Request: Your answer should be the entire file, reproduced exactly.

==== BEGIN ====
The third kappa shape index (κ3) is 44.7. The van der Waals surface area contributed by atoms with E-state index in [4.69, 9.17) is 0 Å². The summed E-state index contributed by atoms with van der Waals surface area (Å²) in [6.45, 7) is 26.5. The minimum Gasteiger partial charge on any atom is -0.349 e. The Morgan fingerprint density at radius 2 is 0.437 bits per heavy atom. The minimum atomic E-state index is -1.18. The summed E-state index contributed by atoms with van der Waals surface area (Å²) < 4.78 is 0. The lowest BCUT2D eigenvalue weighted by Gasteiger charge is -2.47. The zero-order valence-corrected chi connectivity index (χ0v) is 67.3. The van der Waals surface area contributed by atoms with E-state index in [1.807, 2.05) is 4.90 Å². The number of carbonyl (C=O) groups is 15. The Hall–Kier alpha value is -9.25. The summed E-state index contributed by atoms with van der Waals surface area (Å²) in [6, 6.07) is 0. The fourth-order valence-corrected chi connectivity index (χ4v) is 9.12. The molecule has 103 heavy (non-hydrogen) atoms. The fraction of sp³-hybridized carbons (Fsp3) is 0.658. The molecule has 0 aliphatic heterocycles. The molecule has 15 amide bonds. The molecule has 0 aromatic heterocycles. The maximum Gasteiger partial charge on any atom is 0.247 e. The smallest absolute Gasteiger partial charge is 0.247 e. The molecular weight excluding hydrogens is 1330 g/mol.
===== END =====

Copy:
The third kappa shape index (κ3) is 44.7. The van der Waals surface area contributed by atoms with E-state index in [4.69, 9.17) is 0 Å². The summed E-state index contributed by atoms with van der Waals surface area (Å²) in [6.45, 7) is 26.5. The minimum Gasteiger partial charge on any atom is -0.349 e. The Morgan fingerprint density at radius 2 is 0.437 bits per heavy atom. The minimum atomic E-state index is -1.18. The summed E-state index contributed by atoms with van der Waals surface area (Å²) < 4.78 is 0. The lowest BCUT2D eigenvalue weighted by Gasteiger charge is -2.47. The zero-order valence-corrected chi connectivity index (χ0v) is 67.3. The van der Waals surface area contributed by atoms with E-state index in [1.807, 2.05) is 4.90 Å². The number of carbonyl (C=O) groups is 15. The Hall–Kier alpha value is -9.25. The summed E-state index contributed by atoms with van der Waals surface area (Å²) in [6, 6.07) is 0. The fourth-order valence-corrected chi connectivity index (χ4v) is 9.12. The molecule has 103 heavy (non-hydrogen) atoms. The fraction of sp³-hybridized carbons (Fsp3) is 0.658. The molecule has 0 aliphatic heterocycles. The molecule has 15 amide bonds. The molecule has 0 aromatic heterocycles. The maximum Gasteiger partial charge on any atom is 0.247 e. The smallest absolute Gasteiger partial charge is 0.247 e. The molecular weight excluding hydrogens is 1330 g/mol.